Snowy Stretch:

It took a while, but our friend Mr. Winter finally brought a stretch of weather snow-lovers to enjoy here in the Stateline. In fact, the two areas of low pressure that were responsible for this stretch brought Rockford both it’s highest daily snowfall total for the winter season (6.8″) and the snowiest 3-day stretch in March since 2002.

Moving forward, we’re not out of the woods just yet. Snow chances persist into the beginning of the work week thanks to the close-proximity of this storm system.

Flurries Monday:

Moisture swinging onto the backside of this past weekend’s winter storm will keep our skies mostly cloudy from start to finish today. It may also result in a round of scattered flurries, especially during the first half of the day. This may be enough to leave behind extremely minor accumulations (< 0.5″).

Today’s cloud cover and rather chilly north to northwesterly breeze will severely limit highs to the low 30s. Wind chills will end up even lower, struggling to climb out of the teens this afternoon. Cloud cover kicks off the night, with clearing taking place as we enter the early stages of Tuesday. This of course will heighten the cooling process, allow temperatures to fall into the middle teens. In a similar fashion to Monday morning, wind chills will be an issue, with values registering in the single-digits.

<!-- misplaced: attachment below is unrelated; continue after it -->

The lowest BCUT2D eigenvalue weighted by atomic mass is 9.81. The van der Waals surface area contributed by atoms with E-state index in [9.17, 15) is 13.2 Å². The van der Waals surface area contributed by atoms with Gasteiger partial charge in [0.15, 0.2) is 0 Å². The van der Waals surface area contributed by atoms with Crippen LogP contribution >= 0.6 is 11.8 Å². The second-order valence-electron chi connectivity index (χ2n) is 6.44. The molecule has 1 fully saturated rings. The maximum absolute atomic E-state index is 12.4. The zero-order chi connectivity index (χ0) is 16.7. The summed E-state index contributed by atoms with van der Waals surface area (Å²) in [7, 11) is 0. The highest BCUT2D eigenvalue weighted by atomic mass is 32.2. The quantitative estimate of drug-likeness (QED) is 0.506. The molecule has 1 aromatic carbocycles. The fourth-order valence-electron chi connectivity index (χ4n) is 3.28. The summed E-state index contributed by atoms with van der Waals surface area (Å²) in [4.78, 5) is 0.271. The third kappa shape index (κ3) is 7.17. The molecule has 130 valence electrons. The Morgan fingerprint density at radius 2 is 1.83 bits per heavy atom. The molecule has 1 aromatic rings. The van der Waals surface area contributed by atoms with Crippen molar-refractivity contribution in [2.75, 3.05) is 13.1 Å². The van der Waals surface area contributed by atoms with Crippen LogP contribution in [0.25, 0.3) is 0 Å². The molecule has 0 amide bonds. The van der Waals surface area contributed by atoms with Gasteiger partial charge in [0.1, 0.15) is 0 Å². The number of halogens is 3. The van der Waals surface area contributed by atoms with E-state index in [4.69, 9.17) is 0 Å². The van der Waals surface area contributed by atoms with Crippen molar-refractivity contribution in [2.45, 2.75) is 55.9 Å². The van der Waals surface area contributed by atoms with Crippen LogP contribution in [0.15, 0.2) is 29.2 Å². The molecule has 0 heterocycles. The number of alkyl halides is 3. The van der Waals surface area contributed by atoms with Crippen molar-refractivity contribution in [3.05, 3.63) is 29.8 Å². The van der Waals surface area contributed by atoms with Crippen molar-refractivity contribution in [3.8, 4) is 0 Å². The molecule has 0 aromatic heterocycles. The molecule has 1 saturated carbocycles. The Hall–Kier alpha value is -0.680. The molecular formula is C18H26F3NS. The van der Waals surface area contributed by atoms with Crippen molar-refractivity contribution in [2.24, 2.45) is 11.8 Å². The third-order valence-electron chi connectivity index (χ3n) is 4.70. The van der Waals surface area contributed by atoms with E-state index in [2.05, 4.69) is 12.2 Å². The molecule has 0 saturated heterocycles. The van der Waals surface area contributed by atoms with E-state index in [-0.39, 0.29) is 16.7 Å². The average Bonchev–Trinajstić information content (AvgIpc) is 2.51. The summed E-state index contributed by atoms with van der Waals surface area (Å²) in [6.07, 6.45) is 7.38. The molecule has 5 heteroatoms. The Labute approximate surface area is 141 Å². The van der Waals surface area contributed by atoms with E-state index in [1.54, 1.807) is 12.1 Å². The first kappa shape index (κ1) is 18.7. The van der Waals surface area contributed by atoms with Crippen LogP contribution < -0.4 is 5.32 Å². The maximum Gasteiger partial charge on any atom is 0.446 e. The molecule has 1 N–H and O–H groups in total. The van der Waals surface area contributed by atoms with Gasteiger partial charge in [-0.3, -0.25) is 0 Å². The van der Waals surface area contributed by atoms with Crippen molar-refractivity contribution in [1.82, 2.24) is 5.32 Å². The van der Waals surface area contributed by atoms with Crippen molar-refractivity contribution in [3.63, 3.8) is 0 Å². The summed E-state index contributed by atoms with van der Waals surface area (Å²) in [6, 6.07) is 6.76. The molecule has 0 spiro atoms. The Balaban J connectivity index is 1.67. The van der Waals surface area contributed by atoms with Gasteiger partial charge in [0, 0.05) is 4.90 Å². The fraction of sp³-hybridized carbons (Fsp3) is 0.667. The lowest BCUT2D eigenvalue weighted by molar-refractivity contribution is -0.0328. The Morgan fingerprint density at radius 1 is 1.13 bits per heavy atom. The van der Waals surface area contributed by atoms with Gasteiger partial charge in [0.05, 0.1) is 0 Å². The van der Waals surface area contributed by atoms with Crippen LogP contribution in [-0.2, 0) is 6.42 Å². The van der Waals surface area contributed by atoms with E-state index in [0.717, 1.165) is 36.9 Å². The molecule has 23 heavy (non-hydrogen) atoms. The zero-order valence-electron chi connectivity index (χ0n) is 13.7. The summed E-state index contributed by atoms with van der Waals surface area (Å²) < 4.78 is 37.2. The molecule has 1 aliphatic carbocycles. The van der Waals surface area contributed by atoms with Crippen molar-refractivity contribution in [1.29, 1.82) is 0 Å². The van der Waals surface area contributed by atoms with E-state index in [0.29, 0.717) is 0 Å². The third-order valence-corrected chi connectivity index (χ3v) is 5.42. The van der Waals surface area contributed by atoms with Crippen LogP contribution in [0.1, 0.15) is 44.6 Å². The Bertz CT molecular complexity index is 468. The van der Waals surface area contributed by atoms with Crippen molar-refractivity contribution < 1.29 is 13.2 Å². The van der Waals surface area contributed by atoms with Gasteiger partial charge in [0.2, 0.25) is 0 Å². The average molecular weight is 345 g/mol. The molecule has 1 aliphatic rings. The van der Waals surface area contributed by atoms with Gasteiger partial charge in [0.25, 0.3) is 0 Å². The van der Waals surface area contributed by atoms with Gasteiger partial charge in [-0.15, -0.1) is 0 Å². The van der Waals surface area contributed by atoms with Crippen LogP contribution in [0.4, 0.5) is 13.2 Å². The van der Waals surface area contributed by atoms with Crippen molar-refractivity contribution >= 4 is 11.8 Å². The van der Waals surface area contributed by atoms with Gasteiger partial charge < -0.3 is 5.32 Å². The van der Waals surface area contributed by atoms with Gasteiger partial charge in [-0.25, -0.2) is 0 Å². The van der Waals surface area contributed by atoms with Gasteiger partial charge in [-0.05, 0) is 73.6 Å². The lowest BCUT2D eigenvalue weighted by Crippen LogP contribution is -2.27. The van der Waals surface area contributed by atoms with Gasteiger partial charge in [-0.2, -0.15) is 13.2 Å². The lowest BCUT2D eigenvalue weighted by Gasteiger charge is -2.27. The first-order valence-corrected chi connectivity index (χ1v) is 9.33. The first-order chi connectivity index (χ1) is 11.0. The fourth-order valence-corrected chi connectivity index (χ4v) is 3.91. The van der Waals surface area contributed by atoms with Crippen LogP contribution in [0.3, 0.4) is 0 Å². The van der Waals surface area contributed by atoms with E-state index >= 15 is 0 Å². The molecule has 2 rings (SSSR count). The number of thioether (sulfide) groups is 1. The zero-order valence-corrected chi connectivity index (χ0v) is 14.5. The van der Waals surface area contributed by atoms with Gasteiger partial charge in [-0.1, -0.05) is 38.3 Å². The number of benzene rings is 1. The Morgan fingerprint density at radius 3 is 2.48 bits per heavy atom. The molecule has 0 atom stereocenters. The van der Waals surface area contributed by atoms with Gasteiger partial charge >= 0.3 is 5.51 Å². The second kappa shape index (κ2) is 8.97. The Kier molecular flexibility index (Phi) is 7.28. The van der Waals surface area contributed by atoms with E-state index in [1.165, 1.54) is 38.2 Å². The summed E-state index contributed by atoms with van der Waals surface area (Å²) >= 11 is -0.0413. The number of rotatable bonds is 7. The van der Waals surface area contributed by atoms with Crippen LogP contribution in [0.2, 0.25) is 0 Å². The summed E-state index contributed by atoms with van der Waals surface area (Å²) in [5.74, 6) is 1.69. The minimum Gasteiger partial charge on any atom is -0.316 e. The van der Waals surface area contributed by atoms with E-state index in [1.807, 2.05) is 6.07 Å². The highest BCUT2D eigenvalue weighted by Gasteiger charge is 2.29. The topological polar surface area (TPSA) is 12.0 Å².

Sunshine Returns:

High pressure will move into all levels of the atmosphere for Tuesday, resulting in plenty of afternoon sunshine. Despite the sun’s return, winds for a majority of the day will remain out of the north, restricting highs again to the 30s. The location of this high pressure system will play a key role into the warming trend that occurs into the mid portions of the work week. 

Overnight into Wednesday, winds will take a turn to the south and southwest, allowing highs Wednesday to approach the 50-degree mark. Another seasonably mild day is on tap Thursday. However, it’ll be far less pleasant as we are set to deal with another strong storm system that swings in from the central plains. 

As of this morning, forecast models place us on the warmer side of the low’s center. Meaning, rain will be the primary precipitation type Thursday, transitioning to a mix on Friday as much cooler air filters in. It wouldn’t be out of the question if a few rumbles of thunder were heard, especially during the afternoon and evening Thursday. Severe weather on the other hand is not likely. Temperatures look to fall following the passage of a strong cold front Friday morning, from the upper 40s to the low 30s. Buckle up folks!